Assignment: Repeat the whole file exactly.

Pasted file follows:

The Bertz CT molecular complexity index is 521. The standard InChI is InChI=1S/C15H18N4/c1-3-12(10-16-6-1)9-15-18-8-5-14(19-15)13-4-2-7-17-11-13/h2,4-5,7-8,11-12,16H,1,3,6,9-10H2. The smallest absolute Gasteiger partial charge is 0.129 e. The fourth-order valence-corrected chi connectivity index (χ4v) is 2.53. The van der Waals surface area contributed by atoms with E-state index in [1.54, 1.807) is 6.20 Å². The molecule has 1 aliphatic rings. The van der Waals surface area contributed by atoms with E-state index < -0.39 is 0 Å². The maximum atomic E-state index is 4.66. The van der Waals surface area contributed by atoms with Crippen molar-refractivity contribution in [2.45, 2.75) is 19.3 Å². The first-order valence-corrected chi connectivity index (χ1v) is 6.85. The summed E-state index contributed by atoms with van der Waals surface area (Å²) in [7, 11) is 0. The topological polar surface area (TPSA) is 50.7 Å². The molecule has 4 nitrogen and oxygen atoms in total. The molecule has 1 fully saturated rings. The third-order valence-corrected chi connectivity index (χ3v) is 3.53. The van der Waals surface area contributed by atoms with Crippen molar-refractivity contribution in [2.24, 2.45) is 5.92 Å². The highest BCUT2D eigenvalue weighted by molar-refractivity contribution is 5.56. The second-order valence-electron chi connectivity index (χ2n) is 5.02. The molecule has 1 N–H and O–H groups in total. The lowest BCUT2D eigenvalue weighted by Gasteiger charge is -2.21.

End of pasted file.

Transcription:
The Bertz CT molecular complexity index is 521. The standard InChI is InChI=1S/C15H18N4/c1-3-12(10-16-6-1)9-15-18-8-5-14(19-15)13-4-2-7-17-11-13/h2,4-5,7-8,11-12,16H,1,3,6,9-10H2. The smallest absolute Gasteiger partial charge is 0.129 e. The fourth-order valence-corrected chi connectivity index (χ4v) is 2.53. The van der Waals surface area contributed by atoms with E-state index in [1.54, 1.807) is 6.20 Å². The molecule has 1 aliphatic rings. The van der Waals surface area contributed by atoms with E-state index < -0.39 is 0 Å². The maximum atomic E-state index is 4.66. The van der Waals surface area contributed by atoms with Crippen molar-refractivity contribution in [2.45, 2.75) is 19.3 Å². The first-order valence-corrected chi connectivity index (χ1v) is 6.85. The summed E-state index contributed by atoms with van der Waals surface area (Å²) in [7, 11) is 0. The topological polar surface area (TPSA) is 50.7 Å². The molecule has 4 nitrogen and oxygen atoms in total. The molecule has 1 fully saturated rings. The third-order valence-corrected chi connectivity index (χ3v) is 3.53. The van der Waals surface area contributed by atoms with Crippen molar-refractivity contribution in [2.24, 2.45) is 5.92 Å². The highest BCUT2D eigenvalue weighted by molar-refractivity contribution is 5.56. The second-order valence-electron chi connectivity index (χ2n) is 5.02. The molecule has 1 N–H and O–H groups in total. The lowest BCUT2D eigenvalue weighted by Gasteiger charge is -2.21.